Monday, September 28, 1998 Published at 17:40 GMT 18:40 UK
Clinton 'not wallowing in regret'
A warm welcome to Bill Clinton - others want to bid farewell
President Bill Clinton has reassured his supporters that he is not contemplating resignation over the Monica Lewinsky affair.
"You do not have to worry about me giving up," the president told cheering supporters on Sunday at a fund-raising event for Garry Mauro, the Democratic nominee for governor of Texas.
"I believe he is the greatest president in my lifetime," Mr Mauro said.
Bob Dole, who was Mr Clinton's Republican adversary in the 1996 presidential election, said any chance of a deal between the president and Congress before the mid-term elections, was a "non-starter".
Another former senator, Howard Baker, and Mr Clinton's former White House Chief-of-Staff, Leon Panetta, agreed that the president first had to get over the hurdle of the November elections.
On a three-day weekend tour, Mr Clinton appeared at various events in Illinois and California, raising nearly $4m for Democratic candidates.
But many candidates chose not to attend his events, fearing the impact the disgraced president could have on their own local campaigns.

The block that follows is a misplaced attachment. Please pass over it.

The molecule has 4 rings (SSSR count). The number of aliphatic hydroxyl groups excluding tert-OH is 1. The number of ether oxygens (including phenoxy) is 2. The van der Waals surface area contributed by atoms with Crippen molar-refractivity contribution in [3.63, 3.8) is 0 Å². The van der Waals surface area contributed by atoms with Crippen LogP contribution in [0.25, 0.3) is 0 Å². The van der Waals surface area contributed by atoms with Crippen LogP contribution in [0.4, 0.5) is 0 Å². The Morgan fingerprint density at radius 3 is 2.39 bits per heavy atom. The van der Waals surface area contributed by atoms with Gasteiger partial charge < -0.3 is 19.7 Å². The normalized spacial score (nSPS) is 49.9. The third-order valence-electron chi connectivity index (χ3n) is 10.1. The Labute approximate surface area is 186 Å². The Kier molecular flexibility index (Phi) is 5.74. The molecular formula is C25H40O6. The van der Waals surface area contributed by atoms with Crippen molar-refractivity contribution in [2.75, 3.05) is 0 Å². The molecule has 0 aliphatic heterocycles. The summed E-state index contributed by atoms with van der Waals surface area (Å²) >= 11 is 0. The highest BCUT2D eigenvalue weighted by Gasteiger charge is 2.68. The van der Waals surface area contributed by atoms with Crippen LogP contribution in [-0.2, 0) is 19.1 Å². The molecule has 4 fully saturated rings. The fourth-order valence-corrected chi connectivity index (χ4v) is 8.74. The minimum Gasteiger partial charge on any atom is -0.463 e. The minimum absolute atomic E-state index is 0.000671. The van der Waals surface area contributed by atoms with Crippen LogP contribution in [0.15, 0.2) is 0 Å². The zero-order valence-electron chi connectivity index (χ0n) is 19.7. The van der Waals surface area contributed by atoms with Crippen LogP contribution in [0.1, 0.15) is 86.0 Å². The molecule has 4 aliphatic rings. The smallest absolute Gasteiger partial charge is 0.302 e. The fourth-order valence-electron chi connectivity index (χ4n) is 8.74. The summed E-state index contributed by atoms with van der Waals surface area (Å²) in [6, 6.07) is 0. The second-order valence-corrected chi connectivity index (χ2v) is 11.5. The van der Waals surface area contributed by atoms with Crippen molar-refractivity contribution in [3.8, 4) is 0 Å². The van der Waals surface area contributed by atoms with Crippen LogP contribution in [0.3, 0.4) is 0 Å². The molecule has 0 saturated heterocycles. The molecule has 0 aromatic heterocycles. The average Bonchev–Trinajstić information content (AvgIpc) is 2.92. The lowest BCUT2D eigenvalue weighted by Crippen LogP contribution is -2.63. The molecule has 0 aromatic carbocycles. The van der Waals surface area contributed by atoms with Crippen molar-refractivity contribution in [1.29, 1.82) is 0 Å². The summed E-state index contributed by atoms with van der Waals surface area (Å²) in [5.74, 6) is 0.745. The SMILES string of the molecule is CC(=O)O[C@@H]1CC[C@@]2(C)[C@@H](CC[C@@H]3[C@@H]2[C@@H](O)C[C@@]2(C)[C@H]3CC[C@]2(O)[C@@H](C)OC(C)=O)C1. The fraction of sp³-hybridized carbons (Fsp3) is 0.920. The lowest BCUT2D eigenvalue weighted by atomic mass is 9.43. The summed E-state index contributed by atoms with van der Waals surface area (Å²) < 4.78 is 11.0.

Along the route of the presidential motorcade, demonstrators held up a spray-painted sheet which read: "Do not stop thinking about resigning".
"It is not the Oral Office," said another banner. Near the scene of the Texas fundraising event, a Monica scarecrow wearing a light blue dress had been attached to a fence.
In a Washington Post interview published on Sunday, Mr Clinton said: "I believe the American people will be more likely to support me because every American has been broken by something in life ...
"So I think there will be a real sense that ... we can make a clean breast of this and have a new burst of energy as a country," he said.
"Instead of wallowing in regret, I am working at repairing my life and my marriage," Mr Clinton added.
"My wife is a remarkable woman, and her strength and support are a constant inspiration to me during this painful time. I'm doing the people's business.
"At the same time, I'm diligently working with my family on the healing process. Wallowing in regret is a cop-out."
Speaking on NBC TV's Meet the Press, Messrs Dole, Baker and Panetta, who have all been cited as possible mediators between the president and Congress, were asked about the likelihood of a deal before November.
Mr Baker backed the House Judiciary Committee's current course of impeachment hearings.
"If it goes over to the Senate, then maybe there is time to talk about a plea bargain, but it is way too soon for that," he said.
Mr Panetta predicted trouble for the president if Republicans triumph in the 3 November elections.
However, if the Democrats win seats "I think there is a much better chance that this issue will be settled sooner rather than later," he said.